Angelina Jolie is pounding down a rib eye and a pint of Guinness in her favorite Upper West Side dive when a lovesick bartender — impressed, perhaps, by her carnivorous glee and the mildly obscene cartoon on her T-shirt — offers his hand in marriage. An uncomfortable reporter tries to intervene, but it’s unnecessary. ”He’s cute,” Jolie purrs, unfurling a long leg onto a leather banquette. ”And I’m looking.” The bartender wipes the drool off his chin and scurries away.
If you had the misfortune to have a name that means ”pretty little angel” (a name Jolie ”hates,” by the way), you might have a tendency to overcompensate too. Jolie, 24, may be irrefutably pretty, but she’s hardly little. Her arms are sticks from wrist to stem, but the rest of her is deluxe, from her Lara Croft figure to those surgically untouched lips (which are called ”bee-stung” so often you’d think she grew up farming honey).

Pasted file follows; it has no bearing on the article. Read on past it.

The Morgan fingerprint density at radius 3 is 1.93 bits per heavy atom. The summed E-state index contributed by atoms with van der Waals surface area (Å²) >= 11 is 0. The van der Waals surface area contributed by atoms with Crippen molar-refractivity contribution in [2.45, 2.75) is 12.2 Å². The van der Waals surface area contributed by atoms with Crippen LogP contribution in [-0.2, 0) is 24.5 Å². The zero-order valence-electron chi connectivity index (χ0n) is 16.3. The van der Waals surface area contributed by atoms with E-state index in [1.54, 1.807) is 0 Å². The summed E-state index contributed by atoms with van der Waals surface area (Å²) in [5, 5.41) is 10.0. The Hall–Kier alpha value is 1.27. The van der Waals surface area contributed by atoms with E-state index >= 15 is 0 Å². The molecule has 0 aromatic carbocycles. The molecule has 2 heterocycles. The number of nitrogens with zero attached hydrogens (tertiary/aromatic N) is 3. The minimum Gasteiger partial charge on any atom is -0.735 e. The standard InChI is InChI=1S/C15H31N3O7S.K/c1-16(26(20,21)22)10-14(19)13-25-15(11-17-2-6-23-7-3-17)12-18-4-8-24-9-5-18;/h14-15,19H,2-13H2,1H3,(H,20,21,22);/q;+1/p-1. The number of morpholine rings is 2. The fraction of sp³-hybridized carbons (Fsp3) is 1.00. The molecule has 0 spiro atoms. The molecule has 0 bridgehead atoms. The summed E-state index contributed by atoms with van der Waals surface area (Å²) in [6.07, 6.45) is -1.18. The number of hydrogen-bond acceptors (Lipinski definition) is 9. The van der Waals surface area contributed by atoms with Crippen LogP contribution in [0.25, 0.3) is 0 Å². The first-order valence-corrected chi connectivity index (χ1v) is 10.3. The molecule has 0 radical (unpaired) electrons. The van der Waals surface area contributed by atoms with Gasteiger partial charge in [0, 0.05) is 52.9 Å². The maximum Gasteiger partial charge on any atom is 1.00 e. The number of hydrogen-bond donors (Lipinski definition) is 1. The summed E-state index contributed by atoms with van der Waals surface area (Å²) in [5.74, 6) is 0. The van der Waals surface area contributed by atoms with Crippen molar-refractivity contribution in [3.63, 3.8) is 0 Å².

And Jolie will have to wait a long time for her halo. Though she’s frequently described as actor Jon Voight’s daughter (Jolie is her middle name; her mother is former French actress Marcheline Bertrand), she has achieved notoriety as a tattooed, knife-collecting devil with an interest in mortuary science and a strained relationship with her dad (her folks separated when she was 1). Many U.S. moviegoers have never even seen Jolie act — though TV viewers were knocked out by her Emmy-nominated, Golden Globe-winning work in the TNT miniseries George Wallace and as a drug-addled supermodel in the HBO biopic Gia — but nearly everyone seems to know she brings knives to bed and has a tattoo near her bikini line. Much of this information has appeared in stories that prematurely christened her the Next Big Thing with a fervor that would make George W. Bush jealous. And much of the Jolie persona, she admits, is her own loose-lipped doing.